Our experience with digital transformation in higher education

Friday, June 02, 2017 01:17

Katherine Hockley by Katherine Hockley

At the University of London, a lot of us are going through our very own digital transformation, so I thought I would share with you the processes and changes needed to implement such a huge scale project. 

Next week, after years of prepping, over a hundred UoL staff are finally moving down to the newly refurbished basement of our building to a high-tech, modernised area with improved digital assets, as well as a whole new approach to working

READ MORE: The biggest challenges facing technology enhanced learning in higher education

I joined the organisation a year ago, and so I was present at the beginning of the main roll-out. We were all given brand spanking new Surface Pros, which we are to use remotely in line with a policy of flexibility, as well as in our new hot-desk office space. No-one has a designated desk (besides a few for medical reasons), so it's a surprise as to who your neighbour is going to be on any given day. 

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There were a number of workshops scheduled throughout the year, and the sessions ranged from practical information on new technology (from how to use OneNote to how to use the new meeting room screens) and discussions on Activity Based Working (ABW), as well as migrating content to the cloud. 

READ MORE: Key points to be taken away from our accelerating digital transformation in higher education conference

The move to the basement, or 'Project Beveridge' to use its proper name, has been met with a mixture of positivity and negativity. The main positives and negatives, from what I have heard and seen, have been the following:

Positives

  • New, faster technology for all staff
  • Flexible working (working from home = working from bed!) 
  • Better integration with other workers within the university, increasing social aspects of the job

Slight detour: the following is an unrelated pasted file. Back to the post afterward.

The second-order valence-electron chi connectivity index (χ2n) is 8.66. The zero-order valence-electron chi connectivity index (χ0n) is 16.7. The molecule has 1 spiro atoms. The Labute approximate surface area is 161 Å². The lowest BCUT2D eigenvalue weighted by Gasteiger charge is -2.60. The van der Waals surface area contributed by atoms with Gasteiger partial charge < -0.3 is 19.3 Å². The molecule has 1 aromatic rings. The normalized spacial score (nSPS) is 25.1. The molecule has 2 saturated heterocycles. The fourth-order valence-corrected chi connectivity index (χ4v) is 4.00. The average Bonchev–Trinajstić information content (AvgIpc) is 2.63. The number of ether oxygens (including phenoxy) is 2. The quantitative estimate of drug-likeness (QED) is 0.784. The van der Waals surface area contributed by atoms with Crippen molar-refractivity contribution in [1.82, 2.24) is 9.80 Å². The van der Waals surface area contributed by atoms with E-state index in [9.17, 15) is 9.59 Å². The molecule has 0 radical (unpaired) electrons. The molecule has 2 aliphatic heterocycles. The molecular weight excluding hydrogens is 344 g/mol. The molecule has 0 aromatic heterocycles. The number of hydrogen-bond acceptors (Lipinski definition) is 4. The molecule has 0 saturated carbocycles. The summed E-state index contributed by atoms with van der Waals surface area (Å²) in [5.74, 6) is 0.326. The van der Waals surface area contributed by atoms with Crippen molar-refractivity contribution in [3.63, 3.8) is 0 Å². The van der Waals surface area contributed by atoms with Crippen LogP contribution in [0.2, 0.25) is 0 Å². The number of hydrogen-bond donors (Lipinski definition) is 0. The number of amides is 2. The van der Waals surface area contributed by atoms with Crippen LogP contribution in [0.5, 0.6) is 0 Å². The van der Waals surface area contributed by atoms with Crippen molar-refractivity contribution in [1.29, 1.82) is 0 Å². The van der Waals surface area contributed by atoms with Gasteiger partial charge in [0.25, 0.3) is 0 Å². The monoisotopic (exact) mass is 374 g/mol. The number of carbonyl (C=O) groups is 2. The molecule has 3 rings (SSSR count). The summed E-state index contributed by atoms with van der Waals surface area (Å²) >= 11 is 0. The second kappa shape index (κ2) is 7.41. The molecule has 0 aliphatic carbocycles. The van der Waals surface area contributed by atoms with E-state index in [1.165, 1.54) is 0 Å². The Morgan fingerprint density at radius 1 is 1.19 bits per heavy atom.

• Nicer, newer office space (new cafe, break out areas and generally a better aesthetic)
  • More meeting rooms for staff
  • More chances for collaborations and quick meetings
  • Being able to access files from the cloud, making it easier to work from anywhere

Negatives

  • IT niggles - installing software on to the new surface takes time, as does getting used to a different machine
  • The fear of losing your own 'space' and having to clear your desk every day
  • Ensuring data and security safety with ABW
  • The worry of losing touch with your team if everyone is split up
  • Being in a basement with no windows
  • Whether the surface is fit for all job roles
  • Delays to construction, and construction noises being present during the whole process

Speaking for myself, I was originally very uncomfortable with the idea of moving to this new way of working. I'm very happy with the current set-up, and enjoy working in an office where I can play my specially made Spotify playlist on a Friday afternoon. 

However, I totally understand the benefits and need to have such a huge refurbishment. I barely know anyone from other parts of the organisation, and I do believe this will allow us to be more social and allow for better collaboration. I won't need to travel far to find certain people, and will likely get to know other people through hot desking. 

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The new tech and office space is impressive, and it feels like a huge investment in the staff as well as the company. Plus, the implementation of flexible working is a progressive and helpful step for staff to fit their work around their life, not the other way round. 

There will always be resistance to change, but I believe that the strategy put in place for the move as well as the preparation has been one of the key things in quashing fears. We have been encouraged to use our new tech and try out ABW before the move, so the new way of working is not going to be a complete culture shock.

The workshops we all had to attend were relatively small groups, meaning questions could be asked and people could keep up with instructions when learning new skills. Numerous updates have been sent via email, as well as resources and tours of the building to keep us feeling a part of the project rather than the subject of it. 

Once we have moved down next week, I will be interested to see how the dynamics change and whether any unforeseen postive or negatives crop up. Keep your eyes peeled for another blog post soon...

READ MORE: Our experience of digital transformation in higher education - part two


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